The Return of the Shadow: The History of The Lord of the Rings, Part One

Front Cover
Houghton Mifflin, 1988 - Fiction - 497 pages
6 Reviews
In this sixth volume of The History of Middle-earth the story reaches The Lord of the Rings. In The Return of the Shadow (an abandoned title for the first volume) Christopher Tolkien describes, with full citation of the earliest notes, outline plans, and narrative drafts, the intricate evolution of The Fellowship of the Ring and the gradual emergence of the conceptions that transformed what J.R.R. Tolkien for long believed would be a far shorter book, 'a sequel to The Hobbit'. The enlargement of Bilbo's 'magic ring' into the supremely potent and dangerous Ruling Ring of the Dark Lord is traced and the precise moment is seen when, in an astonishing and unforeseen leap in the earliest narrative, a Black Rider first rode into the Shire, his significance still unknown. The character of the hobbit called Trotter (afterwards Strider or Aragorn) is developed while his indentity remains an absolute puzzle, and the suspicion only very slowly becomes certainty that he must after all be a Man. The hobbits, Frodo's companions, undergo intricate permutations of name and personality, and other major figures appear in strange modes: a sinister Treebeard, in league with the Enemy, a ferocious and malevolent Farmer Maggot.

The story in this book ends at the point where J.R.R. Tolkien halted in the story for a long time, as the Company of the Ring, still lacking Legolas and Gimli, stood before the tomb of Balin in the Mines of Moria. The Return of the Shadow is illustrated with reproductions of the first maps and notable pages from the earliest manuscripts.

What people are saying - Write a review

User ratings

5 stars
4
4 stars
2
3 stars
0
2 stars
0
1 star
0

Very good

User Review  - dkizior - Overstock.com

a very good book for those interested in reading how lord of the rings started to form from a story about haobbits and treasure to something more grand like a herioc tale of the middle ages Read full review

Return of the Shadow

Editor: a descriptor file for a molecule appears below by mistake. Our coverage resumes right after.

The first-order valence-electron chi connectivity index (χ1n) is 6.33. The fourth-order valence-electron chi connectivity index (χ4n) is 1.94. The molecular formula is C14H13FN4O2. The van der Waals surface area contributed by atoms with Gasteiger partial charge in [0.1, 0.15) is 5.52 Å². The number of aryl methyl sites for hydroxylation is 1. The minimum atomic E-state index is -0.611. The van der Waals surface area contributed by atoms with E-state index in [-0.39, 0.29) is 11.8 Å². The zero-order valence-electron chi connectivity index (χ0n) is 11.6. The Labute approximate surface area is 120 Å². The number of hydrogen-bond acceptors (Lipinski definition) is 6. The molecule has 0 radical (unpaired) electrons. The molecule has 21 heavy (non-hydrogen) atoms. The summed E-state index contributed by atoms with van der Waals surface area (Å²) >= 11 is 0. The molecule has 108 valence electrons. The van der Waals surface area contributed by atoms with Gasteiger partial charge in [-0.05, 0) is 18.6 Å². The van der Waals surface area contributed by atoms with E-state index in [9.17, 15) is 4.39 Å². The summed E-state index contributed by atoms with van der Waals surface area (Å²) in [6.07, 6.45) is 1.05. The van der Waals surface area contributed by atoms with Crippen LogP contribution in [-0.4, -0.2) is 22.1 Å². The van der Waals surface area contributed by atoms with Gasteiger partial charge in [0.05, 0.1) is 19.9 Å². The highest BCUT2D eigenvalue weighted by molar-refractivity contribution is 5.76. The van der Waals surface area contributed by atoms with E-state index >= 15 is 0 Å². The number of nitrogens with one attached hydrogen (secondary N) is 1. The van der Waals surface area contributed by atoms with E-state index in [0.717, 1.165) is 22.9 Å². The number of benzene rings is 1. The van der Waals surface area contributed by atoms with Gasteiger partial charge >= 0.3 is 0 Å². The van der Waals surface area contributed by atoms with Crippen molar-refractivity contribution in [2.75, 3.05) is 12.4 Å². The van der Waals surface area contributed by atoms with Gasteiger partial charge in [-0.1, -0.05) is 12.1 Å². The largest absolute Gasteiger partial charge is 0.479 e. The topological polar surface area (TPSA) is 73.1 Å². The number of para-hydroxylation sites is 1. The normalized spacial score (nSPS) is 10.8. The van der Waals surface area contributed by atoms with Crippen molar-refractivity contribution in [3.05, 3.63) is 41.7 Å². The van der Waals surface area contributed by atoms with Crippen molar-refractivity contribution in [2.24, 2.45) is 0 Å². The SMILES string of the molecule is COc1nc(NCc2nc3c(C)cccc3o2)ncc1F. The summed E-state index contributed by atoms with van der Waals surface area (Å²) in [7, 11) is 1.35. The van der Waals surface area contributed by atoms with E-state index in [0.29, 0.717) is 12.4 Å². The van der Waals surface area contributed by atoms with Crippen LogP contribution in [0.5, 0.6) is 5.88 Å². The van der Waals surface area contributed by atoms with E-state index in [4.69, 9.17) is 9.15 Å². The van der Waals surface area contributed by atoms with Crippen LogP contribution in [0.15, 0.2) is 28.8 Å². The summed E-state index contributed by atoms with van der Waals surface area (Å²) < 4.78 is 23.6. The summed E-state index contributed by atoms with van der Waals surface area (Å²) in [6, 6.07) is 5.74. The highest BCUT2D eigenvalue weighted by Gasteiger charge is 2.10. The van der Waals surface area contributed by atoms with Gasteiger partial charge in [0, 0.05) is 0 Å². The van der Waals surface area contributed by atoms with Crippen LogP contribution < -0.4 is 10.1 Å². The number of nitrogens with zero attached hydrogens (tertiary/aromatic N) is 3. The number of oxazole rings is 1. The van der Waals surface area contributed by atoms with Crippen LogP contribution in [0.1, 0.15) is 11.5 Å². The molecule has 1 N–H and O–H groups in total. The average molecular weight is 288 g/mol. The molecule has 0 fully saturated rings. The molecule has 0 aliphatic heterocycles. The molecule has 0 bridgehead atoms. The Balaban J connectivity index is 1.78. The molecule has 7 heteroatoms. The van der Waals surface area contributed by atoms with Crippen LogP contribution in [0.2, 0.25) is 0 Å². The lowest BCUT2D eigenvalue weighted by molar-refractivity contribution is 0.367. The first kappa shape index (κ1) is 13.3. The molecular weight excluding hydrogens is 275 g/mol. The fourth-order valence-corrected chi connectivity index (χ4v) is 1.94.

User Review  - jrrfan - Overstock.com

If you are a fan of the Series History of Middle Earth then this book is a must have. It shows the various details and differences changed between when the idea for The Lord Of the Rings The ... Read full review

Other editions - View all

About the author (1988)

A writer of fantasies, Tolkien, a professor of language and literature at Oxford University, was always intrigued by early English and the imaginative use of language. In his greatest story, the trilogy The Lord of the Rings (1954--56), Tolkien invented a language with vocabulary, grammar, syntax, even poetry of its own. Though readers have created various possible allegorical interpretations, Tolkien has said: "It is not about anything but itself. (Certainly it has no allegorical intentions, general, particular or topical, moral, religious or political.)" In The Adventures of Tom Bombadil (1962), Tolkien tells the story of the "master of wood, water, and hill," a jolly teller of tales and singer of songs, one of the multitude of characters in his romance, saga, epic, or fairy tales about his country of the Hobbits. Tolkien was also a formidable medieval scholar, as evidenced by his work, Beowulf: The Monster and the Critics (1936) and his edition of Anciene Wisse: English Text of the Anciene Riwle. Among his works published posthumously, are The Legend of Sigurd and Gudrún and The Fall of Arthur, which was edited by his son, Christopher. In 2013, his title, The Hobbit (Movie Tie-In) made The New York Times Best Seller List.

Christopher Reuel Tolkien was born on November 21, 1924 in Leeds, England. He is author J.R.R. Tolkien's youngest son and is known for having edited and published much of his father's work posthumously, including The Children of Húrin.

Bibliographic information